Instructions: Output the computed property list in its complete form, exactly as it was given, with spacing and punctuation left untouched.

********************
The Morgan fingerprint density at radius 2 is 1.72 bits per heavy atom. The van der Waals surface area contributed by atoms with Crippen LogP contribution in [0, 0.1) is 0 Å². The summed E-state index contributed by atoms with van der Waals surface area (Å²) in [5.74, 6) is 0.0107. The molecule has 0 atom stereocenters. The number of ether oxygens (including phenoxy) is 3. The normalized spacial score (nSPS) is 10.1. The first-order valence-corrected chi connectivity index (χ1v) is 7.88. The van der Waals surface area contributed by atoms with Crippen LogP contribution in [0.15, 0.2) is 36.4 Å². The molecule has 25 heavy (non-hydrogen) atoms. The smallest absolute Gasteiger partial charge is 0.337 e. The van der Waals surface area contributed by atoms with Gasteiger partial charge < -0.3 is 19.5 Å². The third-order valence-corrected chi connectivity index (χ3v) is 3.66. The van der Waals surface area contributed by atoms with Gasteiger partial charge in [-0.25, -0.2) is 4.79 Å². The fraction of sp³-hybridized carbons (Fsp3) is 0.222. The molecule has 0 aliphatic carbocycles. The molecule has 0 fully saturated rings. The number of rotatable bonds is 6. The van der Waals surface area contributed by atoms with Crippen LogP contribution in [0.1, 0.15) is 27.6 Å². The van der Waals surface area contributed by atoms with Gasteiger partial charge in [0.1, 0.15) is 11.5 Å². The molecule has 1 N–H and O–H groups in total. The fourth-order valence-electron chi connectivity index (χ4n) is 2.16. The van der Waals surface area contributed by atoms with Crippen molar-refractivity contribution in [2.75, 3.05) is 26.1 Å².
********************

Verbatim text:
The Morgan fingerprint density at radius 2 is 1.72 bits per heavy atom. The van der Waals surface area contributed by atoms with Crippen LogP contribution in [0, 0.1) is 0 Å². The summed E-state index contributed by atoms with van der Waals surface area (Å²) in [5.74, 6) is 0.0107. The molecule has 0 atom stereocenters. The number of ether oxygens (including phenoxy) is 3. The normalized spacial score (nSPS) is 10.1. The first-order valence-corrected chi connectivity index (χ1v) is 7.88. The van der Waals surface area contributed by atoms with Crippen LogP contribution in [0.15, 0.2) is 36.4 Å². The molecule has 25 heavy (non-hydrogen) atoms. The smallest absolute Gasteiger partial charge is 0.337 e. The van der Waals surface area contributed by atoms with Gasteiger partial charge < -0.3 is 19.5 Å². The third-order valence-corrected chi connectivity index (χ3v) is 3.66. The van der Waals surface area contributed by atoms with Gasteiger partial charge in [-0.25, -0.2) is 4.79 Å². The fraction of sp³-hybridized carbons (Fsp3) is 0.222. The molecule has 0 aliphatic carbocycles. The molecule has 0 fully saturated rings. The number of rotatable bonds is 6. The van der Waals surface area contributed by atoms with Crippen LogP contribution in [0.1, 0.15) is 27.6 Å². The van der Waals surface area contributed by atoms with Gasteiger partial charge in [0.1, 0.15) is 11.5 Å². The molecule has 1 N–H and O–H groups in total. The fourth-order valence-electron chi connectivity index (χ4n) is 2.16. The van der Waals surface area contributed by atoms with Crippen molar-refractivity contribution in [2.75, 3.05) is 26.1 Å².